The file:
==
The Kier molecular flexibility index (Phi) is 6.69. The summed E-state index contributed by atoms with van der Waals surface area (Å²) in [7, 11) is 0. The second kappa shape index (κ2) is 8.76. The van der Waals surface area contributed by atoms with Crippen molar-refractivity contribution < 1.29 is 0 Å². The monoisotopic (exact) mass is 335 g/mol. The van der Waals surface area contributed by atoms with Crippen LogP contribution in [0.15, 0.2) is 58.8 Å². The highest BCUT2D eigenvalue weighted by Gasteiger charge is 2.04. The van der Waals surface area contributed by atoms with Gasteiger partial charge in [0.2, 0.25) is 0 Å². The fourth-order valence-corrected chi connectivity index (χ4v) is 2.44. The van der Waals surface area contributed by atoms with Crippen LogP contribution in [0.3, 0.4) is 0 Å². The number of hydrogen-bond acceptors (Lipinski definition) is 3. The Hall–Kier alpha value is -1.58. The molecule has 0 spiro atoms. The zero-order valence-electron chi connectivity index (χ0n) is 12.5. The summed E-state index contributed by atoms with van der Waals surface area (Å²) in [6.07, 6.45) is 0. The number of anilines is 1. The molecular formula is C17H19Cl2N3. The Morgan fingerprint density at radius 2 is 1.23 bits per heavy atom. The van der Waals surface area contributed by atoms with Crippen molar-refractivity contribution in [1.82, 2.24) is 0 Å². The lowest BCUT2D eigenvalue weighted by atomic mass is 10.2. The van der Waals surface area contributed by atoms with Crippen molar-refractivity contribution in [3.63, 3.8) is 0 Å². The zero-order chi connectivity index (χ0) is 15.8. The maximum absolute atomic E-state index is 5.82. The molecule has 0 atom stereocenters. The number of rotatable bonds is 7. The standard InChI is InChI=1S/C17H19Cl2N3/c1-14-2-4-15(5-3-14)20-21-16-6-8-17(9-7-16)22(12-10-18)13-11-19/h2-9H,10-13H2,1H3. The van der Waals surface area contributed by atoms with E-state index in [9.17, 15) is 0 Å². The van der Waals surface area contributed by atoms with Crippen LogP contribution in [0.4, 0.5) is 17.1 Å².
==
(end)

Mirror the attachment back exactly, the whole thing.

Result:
The Kier molecular flexibility index (Phi) is 6.69. The summed E-state index contributed by atoms with van der Waals surface area (Å²) in [7, 11) is 0. The second kappa shape index (κ2) is 8.76. The van der Waals surface area contributed by atoms with Crippen molar-refractivity contribution < 1.29 is 0 Å². The monoisotopic (exact) mass is 335 g/mol. The van der Waals surface area contributed by atoms with Crippen LogP contribution in [0.15, 0.2) is 58.8 Å². The highest BCUT2D eigenvalue weighted by Gasteiger charge is 2.04. The van der Waals surface area contributed by atoms with Gasteiger partial charge in [0.2, 0.25) is 0 Å². The fourth-order valence-corrected chi connectivity index (χ4v) is 2.44. The van der Waals surface area contributed by atoms with Crippen LogP contribution in [0.3, 0.4) is 0 Å². The number of hydrogen-bond acceptors (Lipinski definition) is 3. The Hall–Kier alpha value is -1.58. The molecule has 0 spiro atoms. The zero-order valence-electron chi connectivity index (χ0n) is 12.5. The summed E-state index contributed by atoms with van der Waals surface area (Å²) in [6.07, 6.45) is 0. The number of anilines is 1. The molecular formula is C17H19Cl2N3. The Morgan fingerprint density at radius 2 is 1.23 bits per heavy atom. The van der Waals surface area contributed by atoms with Crippen molar-refractivity contribution in [1.82, 2.24) is 0 Å². The lowest BCUT2D eigenvalue weighted by atomic mass is 10.2. The van der Waals surface area contributed by atoms with Crippen molar-refractivity contribution in [3.63, 3.8) is 0 Å². The zero-order chi connectivity index (χ0) is 15.8. The maximum absolute atomic E-state index is 5.82. The molecule has 0 atom stereocenters. The number of rotatable bonds is 7. The standard InChI is InChI=1S/C17H19Cl2N3/c1-14-2-4-15(5-3-14)20-21-16-6-8-17(9-7-16)22(12-10-18)13-11-19/h2-9H,10-13H2,1H3. The van der Waals surface area contributed by atoms with E-state index in [9.17, 15) is 0 Å². The van der Waals surface area contributed by atoms with Crippen LogP contribution in [0.4, 0.5) is 17.1 Å².